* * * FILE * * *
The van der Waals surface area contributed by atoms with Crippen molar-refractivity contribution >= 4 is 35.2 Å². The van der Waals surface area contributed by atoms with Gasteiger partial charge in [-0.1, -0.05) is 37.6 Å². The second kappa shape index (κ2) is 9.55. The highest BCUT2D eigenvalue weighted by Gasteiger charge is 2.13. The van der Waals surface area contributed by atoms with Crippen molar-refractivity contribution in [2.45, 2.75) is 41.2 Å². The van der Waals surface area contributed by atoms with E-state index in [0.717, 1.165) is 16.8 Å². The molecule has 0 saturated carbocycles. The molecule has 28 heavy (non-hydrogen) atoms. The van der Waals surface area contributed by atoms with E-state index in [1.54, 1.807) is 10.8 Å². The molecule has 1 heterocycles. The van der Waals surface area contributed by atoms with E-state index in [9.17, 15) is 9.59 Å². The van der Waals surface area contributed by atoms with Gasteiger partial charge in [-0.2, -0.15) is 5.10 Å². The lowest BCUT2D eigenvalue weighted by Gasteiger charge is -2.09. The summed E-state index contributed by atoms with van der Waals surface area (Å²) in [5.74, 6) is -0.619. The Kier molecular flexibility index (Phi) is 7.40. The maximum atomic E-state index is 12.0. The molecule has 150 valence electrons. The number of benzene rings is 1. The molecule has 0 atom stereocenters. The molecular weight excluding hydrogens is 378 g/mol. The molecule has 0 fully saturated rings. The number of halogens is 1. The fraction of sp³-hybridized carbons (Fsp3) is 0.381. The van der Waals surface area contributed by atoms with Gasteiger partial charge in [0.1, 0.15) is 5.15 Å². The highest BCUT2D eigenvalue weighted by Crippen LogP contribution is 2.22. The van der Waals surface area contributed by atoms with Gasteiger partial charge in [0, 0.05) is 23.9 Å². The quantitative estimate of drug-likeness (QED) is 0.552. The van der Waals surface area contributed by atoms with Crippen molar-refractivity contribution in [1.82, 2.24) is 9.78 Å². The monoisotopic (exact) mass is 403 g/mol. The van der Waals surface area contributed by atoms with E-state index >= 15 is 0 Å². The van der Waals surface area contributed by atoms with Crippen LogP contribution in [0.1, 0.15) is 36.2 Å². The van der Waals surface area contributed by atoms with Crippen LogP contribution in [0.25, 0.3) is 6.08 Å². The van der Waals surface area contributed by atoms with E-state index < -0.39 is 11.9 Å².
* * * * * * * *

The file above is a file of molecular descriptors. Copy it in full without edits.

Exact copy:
The van der Waals surface area contributed by atoms with Crippen molar-refractivity contribution >= 4 is 35.2 Å². The van der Waals surface area contributed by atoms with Gasteiger partial charge in [-0.1, -0.05) is 37.6 Å². The second kappa shape index (κ2) is 9.55. The highest BCUT2D eigenvalue weighted by Gasteiger charge is 2.13. The van der Waals surface area contributed by atoms with Crippen molar-refractivity contribution in [2.45, 2.75) is 41.2 Å². The van der Waals surface area contributed by atoms with E-state index in [0.717, 1.165) is 16.8 Å². The molecule has 0 saturated carbocycles. The molecule has 28 heavy (non-hydrogen) atoms. The van der Waals surface area contributed by atoms with E-state index in [1.54, 1.807) is 10.8 Å². The molecule has 1 heterocycles. The van der Waals surface area contributed by atoms with E-state index in [9.17, 15) is 9.59 Å². The van der Waals surface area contributed by atoms with Gasteiger partial charge in [-0.2, -0.15) is 5.10 Å². The lowest BCUT2D eigenvalue weighted by Gasteiger charge is -2.09. The summed E-state index contributed by atoms with van der Waals surface area (Å²) in [5.74, 6) is -0.619. The Kier molecular flexibility index (Phi) is 7.40. The maximum atomic E-state index is 12.0. The molecule has 150 valence electrons. The number of benzene rings is 1. The molecule has 0 atom stereocenters. The molecular weight excluding hydrogens is 378 g/mol. The molecule has 0 fully saturated rings. The number of halogens is 1. The fraction of sp³-hybridized carbons (Fsp3) is 0.381. The van der Waals surface area contributed by atoms with Gasteiger partial charge in [0.1, 0.15) is 5.15 Å². The highest BCUT2D eigenvalue weighted by Crippen LogP contribution is 2.22. The van der Waals surface area contributed by atoms with Gasteiger partial charge in [0, 0.05) is 23.9 Å². The quantitative estimate of drug-likeness (QED) is 0.552. The van der Waals surface area contributed by atoms with Crippen molar-refractivity contribution in [1.82, 2.24) is 9.78 Å². The monoisotopic (exact) mass is 403 g/mol. The van der Waals surface area contributed by atoms with E-state index >= 15 is 0 Å². The van der Waals surface area contributed by atoms with Crippen LogP contribution in [0.1, 0.15) is 36.2 Å². The van der Waals surface area contributed by atoms with Crippen LogP contribution in [0.25, 0.3) is 6.08 Å². The van der Waals surface area contributed by atoms with E-state index < -0.39 is 11.9 Å².